Corwin, Edward S. (Edward Samuel), 1878-1963Alternative names
Edwin S. Corwin, a historian and political scientist, was McCormick Professor of Jurisprudence at Princeton University from 1918 and a prominent authority on constitutional law and theory, administrative law, international law, and jurisprudence. He was an adviser to the Public Works Administration (1935) and special assistant and consultant to the attorney general on constitutional issues (1936-37). In 1937 he gave full support to President Roosevelt's Supreme Court reorganization plan. In 1954 he served as chairman of a national committee which opposed the Bricker Amendment to restrict the treaty-making powers of the President.
From the description of Edward S. Corwin papers, ca. 1860-1961 (bulk 1920-1958) (Princeton University Library). WorldCat record id: 77949124
Edward S. Corwin was born to Frank Adelbert and Dora Lyndon Corwin in Plymouth, Michigan on January 19, 1878. He was president of his class and a Phi Beta Kappa graduate of the University of Michigan in 1900. He received his Ph.D. from the University of Pennsylvania in 1905. He married Mildred Sutcliffe Smith on June 28, 1909.
Corwin was a renowned authority on United States constitutional law and theory, administrative law, international law, and jurisprudence. One of the original group of preceptors hired at Princeton University by Woodrow Wilson in 1905, Corwin became a full professor in 1911 and assumed Wilson's McCormick Professorship in Jurisprudence in 1918. Corwin was also the first chairman of Princeton's Department of Politics, which he headed from 1924 to 1935.
A prolific author, Corwin wrote more than 20 books, including The Constitution and What It Means Today (1928). His other books include John Marshall and the Constitution (1919); The Twilight of The Supreme Court (1935); The Commerce Power Versus States Rights--Back to the Constitution (1936); Court Over Constitution (1938); The President--Office and Powers (1940); Constitutional Revolution (1941); The Constitution and World Organization (1944); Total War and the Constitution (1947); Liberty Against Government (1948); and A Constitution of Powers in a Secular State (1951). Corwin was also co-editor of The War Cyclopedia (1917).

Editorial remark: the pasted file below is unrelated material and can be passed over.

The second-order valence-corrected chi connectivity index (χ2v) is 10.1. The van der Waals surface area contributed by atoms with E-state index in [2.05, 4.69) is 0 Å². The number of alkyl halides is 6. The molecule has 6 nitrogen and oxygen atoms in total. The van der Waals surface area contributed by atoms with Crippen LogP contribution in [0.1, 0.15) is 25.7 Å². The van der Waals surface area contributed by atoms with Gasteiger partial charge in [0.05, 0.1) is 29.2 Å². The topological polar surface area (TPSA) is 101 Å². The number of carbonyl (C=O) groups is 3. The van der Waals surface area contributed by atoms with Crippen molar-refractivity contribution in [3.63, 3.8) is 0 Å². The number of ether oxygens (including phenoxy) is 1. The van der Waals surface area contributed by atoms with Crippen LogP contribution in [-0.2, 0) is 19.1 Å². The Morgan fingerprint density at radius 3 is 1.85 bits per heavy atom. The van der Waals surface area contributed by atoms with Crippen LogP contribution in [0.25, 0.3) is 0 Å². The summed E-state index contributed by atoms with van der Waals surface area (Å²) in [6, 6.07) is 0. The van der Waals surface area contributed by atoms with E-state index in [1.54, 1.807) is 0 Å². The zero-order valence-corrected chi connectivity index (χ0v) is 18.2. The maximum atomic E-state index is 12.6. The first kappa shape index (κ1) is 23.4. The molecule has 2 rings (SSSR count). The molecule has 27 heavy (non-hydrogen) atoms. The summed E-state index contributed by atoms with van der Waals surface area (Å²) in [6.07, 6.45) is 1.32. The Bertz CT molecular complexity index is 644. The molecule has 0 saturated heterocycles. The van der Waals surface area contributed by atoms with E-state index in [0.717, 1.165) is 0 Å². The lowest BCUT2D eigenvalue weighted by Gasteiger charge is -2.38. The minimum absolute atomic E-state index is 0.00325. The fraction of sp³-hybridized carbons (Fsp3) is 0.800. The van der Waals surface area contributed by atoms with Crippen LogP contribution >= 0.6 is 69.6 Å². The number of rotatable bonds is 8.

In addition to teaching and writing, Corwin was an advisor to the Public Works Administration in 1935, and in 1936 and 1937 he served under the U.S. Attorney General as a special assistant and consultant on constitutional questions. In 1937 he gave full support to President Roosevelt's Supreme Court reorganization plan. In 1954 he served as chairman of a national committee which opposed the Bricker Amendment to restrict the treaty-making powers of the President.
Corwin was a president of the American Political Science Association and a member of the American Philosophical Society. He was also a member of the American Historical Association, the Southern Political Science Association and the Institut International de Droit Public.
Corwin retired from Princeton in 1946 as McCormick Professor of Jurisprudence Emeritus. Following his retirement, he taught at Columbia University, the University of Virginia, New York University School of Law, Emory University, the University of Minnesota, and the University of Washington though he continued to live in Princeton. He died on April 29, 1963.
From the guide to the Edward S. Corwin Papers, circa 1860-1961, 1920-1958, (Princeton University. Library. Dept. of Rare Books and Special Collections)
- Political science--Study and teaching--New Jersey--Princeton--20th century
- Civil rights--United States--20th century
- American history/Gilded Age, Populism, Progressivism
- Political science--Study and teaching--20th century
- Executive power--20th century
- Civil rights--20th century
- Political scientists--United States--20th century--Correspondence
- Due process of law--United States--20th century
- Political scientists--20th century--Correspondence
- American politics and government
- Public policy/20th century
- Due process of law--20th century
- Princeton University
- Executive power--United States--20th century
- American history/20th century
- Legal history
- New Jersey--Princeton (as recorded)
- United States (as recorded)
- United States (as recorded)